IMG_3140Here is one little piece – I had two of these, so I put one on each side.  I simply stitched these to a square that matched up with rows with a contrasting piece of scrap t-shrit behind them to give them some pop. I used a zig-zag stitch – a straight stitch or pretty decorative stitch work here as well.  I used a quick shot of basting spray to hold it still while I sewed.  There are some pictures of that process for another piece below…

IMG_3146Same thing here…had two, so balanced those out on either side – did a straight stitch outlining the V, and then trimmed away excess leaving about 1/8 or 1/4 inch or so on the outside of the stitch. I had these overlapping the buttoned shirts above.

And, here are those three pieces all put together — the third photo gives a little sneak peak of the finished corner.


 The next block in one column required a little piecing – so here are a couple of shots of that.  – the two whites were sewn together, with the grey piece sewn onto one with a black piece of scrap sandwiched between the two – and the gray strips added to get the width right.  This is what I did ablve for the little oval pieces….


One of my faves…

Next to Elmo, this is probably one of my favorite details, and I’m probably the only one htat will ever know it’s there…except for my husband…whom is painfully aware of more details than he ever cared to hear about. Bless him. And any of you that have managed to read this far…bless you, too.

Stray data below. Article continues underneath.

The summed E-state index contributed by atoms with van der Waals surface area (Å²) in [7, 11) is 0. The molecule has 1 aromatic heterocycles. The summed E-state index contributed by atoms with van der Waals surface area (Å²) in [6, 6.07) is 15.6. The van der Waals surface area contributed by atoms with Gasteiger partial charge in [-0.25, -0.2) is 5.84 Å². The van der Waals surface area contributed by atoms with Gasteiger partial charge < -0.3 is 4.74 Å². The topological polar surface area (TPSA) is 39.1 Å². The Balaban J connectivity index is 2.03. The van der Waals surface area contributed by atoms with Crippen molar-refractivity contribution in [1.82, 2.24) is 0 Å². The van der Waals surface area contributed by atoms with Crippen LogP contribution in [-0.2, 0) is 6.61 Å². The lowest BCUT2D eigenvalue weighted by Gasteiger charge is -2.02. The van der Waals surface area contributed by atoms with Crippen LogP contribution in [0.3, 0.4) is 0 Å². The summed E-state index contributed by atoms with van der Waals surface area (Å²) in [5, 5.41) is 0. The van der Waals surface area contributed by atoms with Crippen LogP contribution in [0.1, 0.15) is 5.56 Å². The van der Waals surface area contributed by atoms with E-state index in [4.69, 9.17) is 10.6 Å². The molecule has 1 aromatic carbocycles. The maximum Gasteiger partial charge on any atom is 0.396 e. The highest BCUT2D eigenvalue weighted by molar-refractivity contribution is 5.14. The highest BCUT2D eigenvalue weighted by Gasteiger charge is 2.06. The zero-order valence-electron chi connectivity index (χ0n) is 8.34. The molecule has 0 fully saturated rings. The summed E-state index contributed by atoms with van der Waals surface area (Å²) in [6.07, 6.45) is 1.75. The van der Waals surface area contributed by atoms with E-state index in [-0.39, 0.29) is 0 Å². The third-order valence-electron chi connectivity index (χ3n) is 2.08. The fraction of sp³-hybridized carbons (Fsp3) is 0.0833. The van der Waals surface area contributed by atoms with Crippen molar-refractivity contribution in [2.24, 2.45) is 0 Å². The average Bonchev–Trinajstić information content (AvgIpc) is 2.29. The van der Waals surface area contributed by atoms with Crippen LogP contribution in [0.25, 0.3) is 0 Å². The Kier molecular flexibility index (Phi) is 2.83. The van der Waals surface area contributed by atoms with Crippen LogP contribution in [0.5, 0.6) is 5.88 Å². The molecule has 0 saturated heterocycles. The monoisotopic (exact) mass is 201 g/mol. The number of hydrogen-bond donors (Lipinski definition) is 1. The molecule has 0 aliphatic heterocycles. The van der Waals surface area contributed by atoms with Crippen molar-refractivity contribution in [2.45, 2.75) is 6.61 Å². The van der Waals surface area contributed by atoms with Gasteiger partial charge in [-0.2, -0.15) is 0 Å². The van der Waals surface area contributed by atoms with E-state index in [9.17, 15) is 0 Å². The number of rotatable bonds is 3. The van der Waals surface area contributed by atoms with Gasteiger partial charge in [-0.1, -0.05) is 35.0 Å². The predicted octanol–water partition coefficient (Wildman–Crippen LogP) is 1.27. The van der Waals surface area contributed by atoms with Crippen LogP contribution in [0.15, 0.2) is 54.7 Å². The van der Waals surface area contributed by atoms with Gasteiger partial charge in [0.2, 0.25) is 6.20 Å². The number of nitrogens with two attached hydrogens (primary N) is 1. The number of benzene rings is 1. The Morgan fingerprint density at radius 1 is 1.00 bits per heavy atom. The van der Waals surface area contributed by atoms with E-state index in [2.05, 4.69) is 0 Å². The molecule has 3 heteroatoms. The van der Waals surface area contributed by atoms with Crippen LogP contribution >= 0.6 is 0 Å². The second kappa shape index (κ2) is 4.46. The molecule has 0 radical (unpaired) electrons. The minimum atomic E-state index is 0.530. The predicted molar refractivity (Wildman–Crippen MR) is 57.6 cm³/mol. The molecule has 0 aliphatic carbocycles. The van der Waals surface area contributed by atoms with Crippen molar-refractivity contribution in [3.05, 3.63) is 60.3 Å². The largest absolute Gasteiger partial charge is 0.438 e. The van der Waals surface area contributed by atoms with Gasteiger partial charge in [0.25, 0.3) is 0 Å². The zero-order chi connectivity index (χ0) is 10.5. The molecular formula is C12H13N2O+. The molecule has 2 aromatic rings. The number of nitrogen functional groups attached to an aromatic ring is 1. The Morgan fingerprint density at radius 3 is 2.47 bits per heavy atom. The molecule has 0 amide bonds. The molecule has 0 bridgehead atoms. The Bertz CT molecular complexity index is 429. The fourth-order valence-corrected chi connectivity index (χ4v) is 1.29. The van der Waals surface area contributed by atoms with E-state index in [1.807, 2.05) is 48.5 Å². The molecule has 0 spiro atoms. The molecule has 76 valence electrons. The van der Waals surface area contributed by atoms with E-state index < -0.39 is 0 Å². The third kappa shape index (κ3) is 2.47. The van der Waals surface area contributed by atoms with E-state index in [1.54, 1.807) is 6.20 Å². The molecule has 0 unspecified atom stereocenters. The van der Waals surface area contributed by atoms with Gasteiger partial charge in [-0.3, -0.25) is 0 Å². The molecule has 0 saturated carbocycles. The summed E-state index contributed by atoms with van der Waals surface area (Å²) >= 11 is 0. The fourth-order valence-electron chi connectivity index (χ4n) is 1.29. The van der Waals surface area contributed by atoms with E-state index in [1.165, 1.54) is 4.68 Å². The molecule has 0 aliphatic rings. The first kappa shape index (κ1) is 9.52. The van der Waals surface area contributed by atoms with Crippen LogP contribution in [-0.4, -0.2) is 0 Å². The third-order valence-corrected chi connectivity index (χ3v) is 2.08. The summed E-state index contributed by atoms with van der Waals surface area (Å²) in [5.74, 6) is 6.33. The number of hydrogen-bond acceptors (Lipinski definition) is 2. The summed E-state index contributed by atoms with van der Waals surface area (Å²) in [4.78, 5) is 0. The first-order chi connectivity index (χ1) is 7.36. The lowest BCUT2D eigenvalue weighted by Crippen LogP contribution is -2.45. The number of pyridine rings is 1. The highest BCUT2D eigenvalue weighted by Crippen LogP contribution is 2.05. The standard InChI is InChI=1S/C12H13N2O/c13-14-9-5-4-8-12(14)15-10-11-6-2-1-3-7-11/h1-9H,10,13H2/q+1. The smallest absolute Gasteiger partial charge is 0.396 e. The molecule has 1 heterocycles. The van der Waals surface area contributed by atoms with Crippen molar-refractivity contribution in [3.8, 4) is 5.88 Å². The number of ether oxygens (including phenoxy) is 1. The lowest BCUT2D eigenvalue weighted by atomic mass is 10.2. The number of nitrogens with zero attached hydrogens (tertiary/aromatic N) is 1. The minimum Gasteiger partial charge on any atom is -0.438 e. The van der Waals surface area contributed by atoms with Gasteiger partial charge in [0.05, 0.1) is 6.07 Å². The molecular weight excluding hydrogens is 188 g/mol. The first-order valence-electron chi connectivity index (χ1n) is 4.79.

There’s a quilting rule that says you MUST put your name or at least your initials and the year somewhere on your quilt.  This is usally tucked in corner, or on the back or on a tag…sometimes even hand written somewhere on the quilt…Being the lucky owner of several family quilts that are not marked, I get this.  It’s not about being narcissistic.  Whoever owns this quilt 50 or 100 years from now will want to know who made it… so I found this sweatshirt at Goodwill – It had ‘Vanderbilt’ hand embroidered on the chest.  I don’t know if this was someone’s homemade creation, or if it had at one time been available on campus?  Who knows! If anyone has ever seen one before, I’d love to know!  No, I don’t claim to be an embroiderer…didn’t even try to pretend that I could make such lovely stitches…

In the beginning, I wasn’t sure where I would use it – maybe it would be a big star on the back? Maybe a little circle or square or triangle?  Possiblities are endless…I did manange to NOT cut this one because I knew when I decided where I wanted it, I didn’t want to have worry about having cut it incorrectly.

When I got to the binding (More to come on this in Part 7, and if you jump over there and see what I did with that, you’ll see why it was a perfect fit), I finally figured it out…yep. It took that long.  I cut into a strip the same width as the binding, and ’embroidered’ (I use that term loosely…) my initals, the year, and ‘For Papa’ onto the strip.  I almost dug through looking for some embroidery floss – pretty sure I have some somewhere, but then remembered that I had at some point pulled away a super thin thread of t-shirt while cutting something – and well…hello!  Let’s do it with a piece of t-shirt 😉 –

I grabbed a black scrap and sliced off a slither, and stretched it out as much as I could – if you try this, don’t make too thin or it will snap on you.  Dug through my needle stash, found the one with the biggest eye I could, forced it through, and got to work…a little cheesey, yes, but maybe that’s why I love it so much…



 Ok, I think that’s it for now – I’m sure I could prattle on some more…Next time, we’ll add the backing and get it quilted.  Are you seeing a light at the end of the tunnel yet?

Hope you’ve gotten started on yours!

Much love, Cindi